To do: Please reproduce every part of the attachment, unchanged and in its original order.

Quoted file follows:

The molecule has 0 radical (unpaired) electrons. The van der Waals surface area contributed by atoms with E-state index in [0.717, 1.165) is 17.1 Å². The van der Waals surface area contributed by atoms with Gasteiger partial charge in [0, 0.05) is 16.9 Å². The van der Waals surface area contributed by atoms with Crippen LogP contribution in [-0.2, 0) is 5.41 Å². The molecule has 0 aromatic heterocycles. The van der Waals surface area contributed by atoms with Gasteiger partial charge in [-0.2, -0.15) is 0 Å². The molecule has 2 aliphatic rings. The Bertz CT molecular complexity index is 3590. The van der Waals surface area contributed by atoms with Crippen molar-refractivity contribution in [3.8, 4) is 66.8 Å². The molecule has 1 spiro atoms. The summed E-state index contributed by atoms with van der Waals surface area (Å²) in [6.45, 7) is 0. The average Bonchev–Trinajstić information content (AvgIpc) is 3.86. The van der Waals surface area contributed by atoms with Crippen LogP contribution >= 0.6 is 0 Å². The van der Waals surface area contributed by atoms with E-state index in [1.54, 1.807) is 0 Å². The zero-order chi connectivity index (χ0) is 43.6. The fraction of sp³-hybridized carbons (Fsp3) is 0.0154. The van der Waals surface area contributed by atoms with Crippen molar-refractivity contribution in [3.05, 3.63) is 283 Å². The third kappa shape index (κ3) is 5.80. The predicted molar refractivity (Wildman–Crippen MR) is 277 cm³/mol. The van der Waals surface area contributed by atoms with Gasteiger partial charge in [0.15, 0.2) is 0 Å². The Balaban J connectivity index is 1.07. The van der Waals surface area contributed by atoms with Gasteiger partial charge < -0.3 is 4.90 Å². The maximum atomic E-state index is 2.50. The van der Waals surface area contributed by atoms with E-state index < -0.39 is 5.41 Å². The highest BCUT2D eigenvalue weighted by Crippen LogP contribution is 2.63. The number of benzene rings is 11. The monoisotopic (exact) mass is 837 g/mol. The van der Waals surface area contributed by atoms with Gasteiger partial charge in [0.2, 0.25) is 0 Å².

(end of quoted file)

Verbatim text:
The molecule has 0 radical (unpaired) electrons. The van der Waals surface area contributed by atoms with E-state index in [0.717, 1.165) is 17.1 Å². The van der Waals surface area contributed by atoms with Gasteiger partial charge in [0, 0.05) is 16.9 Å². The van der Waals surface area contributed by atoms with Crippen LogP contribution in [-0.2, 0) is 5.41 Å². The molecule has 0 aromatic heterocycles. The van der Waals surface area contributed by atoms with Gasteiger partial charge in [-0.2, -0.15) is 0 Å². The molecule has 2 aliphatic rings. The Bertz CT molecular complexity index is 3590. The van der Waals surface area contributed by atoms with Crippen molar-refractivity contribution in [3.8, 4) is 66.8 Å². The molecule has 1 spiro atoms. The summed E-state index contributed by atoms with van der Waals surface area (Å²) in [6.45, 7) is 0. The average Bonchev–Trinajstić information content (AvgIpc) is 3.86. The van der Waals surface area contributed by atoms with Crippen LogP contribution >= 0.6 is 0 Å². The van der Waals surface area contributed by atoms with E-state index in [1.54, 1.807) is 0 Å². The zero-order chi connectivity index (χ0) is 43.6. The fraction of sp³-hybridized carbons (Fsp3) is 0.0154. The van der Waals surface area contributed by atoms with Crippen molar-refractivity contribution in [3.05, 3.63) is 283 Å². The third kappa shape index (κ3) is 5.80. The predicted molar refractivity (Wildman–Crippen MR) is 277 cm³/mol. The van der Waals surface area contributed by atoms with Gasteiger partial charge in [0.15, 0.2) is 0 Å². The Balaban J connectivity index is 1.07. The van der Waals surface area contributed by atoms with Gasteiger partial charge < -0.3 is 4.90 Å². The maximum atomic E-state index is 2.50. The van der Waals surface area contributed by atoms with E-state index < -0.39 is 5.41 Å². The highest BCUT2D eigenvalue weighted by Crippen LogP contribution is 2.63. The number of benzene rings is 11. The monoisotopic (exact) mass is 837 g/mol. The van der Waals surface area contributed by atoms with Gasteiger partial charge in [0.2, 0.25) is 0 Å².